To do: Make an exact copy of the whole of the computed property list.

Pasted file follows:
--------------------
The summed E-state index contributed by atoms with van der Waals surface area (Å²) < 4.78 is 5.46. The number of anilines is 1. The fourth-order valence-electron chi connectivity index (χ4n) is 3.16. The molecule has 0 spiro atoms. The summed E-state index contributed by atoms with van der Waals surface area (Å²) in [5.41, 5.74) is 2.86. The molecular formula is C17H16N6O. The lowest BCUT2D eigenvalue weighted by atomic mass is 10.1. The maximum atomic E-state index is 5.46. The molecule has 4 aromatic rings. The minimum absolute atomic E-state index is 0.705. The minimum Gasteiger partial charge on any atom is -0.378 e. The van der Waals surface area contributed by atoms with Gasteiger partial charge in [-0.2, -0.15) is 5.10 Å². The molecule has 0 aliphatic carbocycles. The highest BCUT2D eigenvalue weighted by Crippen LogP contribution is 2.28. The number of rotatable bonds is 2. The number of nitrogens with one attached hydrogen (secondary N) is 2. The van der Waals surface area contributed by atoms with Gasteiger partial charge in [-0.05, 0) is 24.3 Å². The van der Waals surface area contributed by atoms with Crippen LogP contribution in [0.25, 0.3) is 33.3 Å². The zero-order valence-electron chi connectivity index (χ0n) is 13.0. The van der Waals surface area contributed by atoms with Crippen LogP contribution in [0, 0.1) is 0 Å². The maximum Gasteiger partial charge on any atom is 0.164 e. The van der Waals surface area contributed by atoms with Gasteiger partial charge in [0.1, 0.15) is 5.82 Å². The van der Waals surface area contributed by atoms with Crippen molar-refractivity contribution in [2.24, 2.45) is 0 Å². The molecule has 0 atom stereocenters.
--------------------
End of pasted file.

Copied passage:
The summed E-state index contributed by atoms with van der Waals surface area (Å²) < 4.78 is 5.46. The number of anilines is 1. The fourth-order valence-electron chi connectivity index (χ4n) is 3.16. The molecule has 0 spiro atoms. The summed E-state index contributed by atoms with van der Waals surface area (Å²) in [5.41, 5.74) is 2.86. The molecular formula is C17H16N6O. The lowest BCUT2D eigenvalue weighted by atomic mass is 10.1. The maximum atomic E-state index is 5.46. The molecule has 4 aromatic rings. The minimum absolute atomic E-state index is 0.705. The minimum Gasteiger partial charge on any atom is -0.378 e. The van der Waals surface area contributed by atoms with Gasteiger partial charge in [-0.2, -0.15) is 5.10 Å². The molecule has 0 aliphatic carbocycles. The highest BCUT2D eigenvalue weighted by Crippen LogP contribution is 2.28. The number of rotatable bonds is 2. The number of nitrogens with one attached hydrogen (secondary N) is 2. The van der Waals surface area contributed by atoms with Gasteiger partial charge in [-0.05, 0) is 24.3 Å². The van der Waals surface area contributed by atoms with Crippen LogP contribution in [0.25, 0.3) is 33.3 Å². The zero-order valence-electron chi connectivity index (χ0n) is 13.0. The van der Waals surface area contributed by atoms with Crippen LogP contribution in [0, 0.1) is 0 Å². The maximum Gasteiger partial charge on any atom is 0.164 e. The van der Waals surface area contributed by atoms with Gasteiger partial charge in [0.1, 0.15) is 5.82 Å². The van der Waals surface area contributed by atoms with Crippen molar-refractivity contribution in [2.24, 2.45) is 0 Å². The molecule has 0 atom stereocenters.